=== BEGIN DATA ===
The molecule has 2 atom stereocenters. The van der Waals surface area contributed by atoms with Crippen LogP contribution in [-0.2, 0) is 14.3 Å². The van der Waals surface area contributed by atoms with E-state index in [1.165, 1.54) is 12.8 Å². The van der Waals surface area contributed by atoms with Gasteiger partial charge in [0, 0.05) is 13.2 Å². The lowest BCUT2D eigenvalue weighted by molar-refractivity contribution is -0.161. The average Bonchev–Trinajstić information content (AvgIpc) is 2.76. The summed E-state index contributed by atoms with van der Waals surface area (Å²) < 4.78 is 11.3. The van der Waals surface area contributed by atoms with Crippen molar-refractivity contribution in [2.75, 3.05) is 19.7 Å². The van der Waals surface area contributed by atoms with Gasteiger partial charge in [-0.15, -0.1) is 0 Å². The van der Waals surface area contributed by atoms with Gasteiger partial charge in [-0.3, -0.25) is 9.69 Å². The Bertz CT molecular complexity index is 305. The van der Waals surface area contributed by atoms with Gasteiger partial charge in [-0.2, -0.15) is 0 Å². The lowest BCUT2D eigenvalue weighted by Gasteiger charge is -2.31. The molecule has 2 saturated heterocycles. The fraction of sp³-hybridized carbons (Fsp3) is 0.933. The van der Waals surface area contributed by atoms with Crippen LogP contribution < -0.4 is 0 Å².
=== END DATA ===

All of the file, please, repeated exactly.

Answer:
The molecule has 2 atom stereocenters. The van der Waals surface area contributed by atoms with Crippen LogP contribution in [-0.2, 0) is 14.3 Å². The van der Waals surface area contributed by atoms with E-state index in [1.165, 1.54) is 12.8 Å². The van der Waals surface area contributed by atoms with Gasteiger partial charge in [0, 0.05) is 13.2 Å². The lowest BCUT2D eigenvalue weighted by molar-refractivity contribution is -0.161. The average Bonchev–Trinajstić information content (AvgIpc) is 2.76. The summed E-state index contributed by atoms with van der Waals surface area (Å²) < 4.78 is 11.3. The van der Waals surface area contributed by atoms with Crippen molar-refractivity contribution in [2.75, 3.05) is 19.7 Å². The van der Waals surface area contributed by atoms with Gasteiger partial charge in [-0.15, -0.1) is 0 Å². The van der Waals surface area contributed by atoms with Gasteiger partial charge in [-0.3, -0.25) is 9.69 Å². The Bertz CT molecular complexity index is 305. The van der Waals surface area contributed by atoms with Gasteiger partial charge in [-0.2, -0.15) is 0 Å². The lowest BCUT2D eigenvalue weighted by Gasteiger charge is -2.31. The molecule has 2 saturated heterocycles. The fraction of sp³-hybridized carbons (Fsp3) is 0.933. The van der Waals surface area contributed by atoms with Crippen LogP contribution < -0.4 is 0 Å².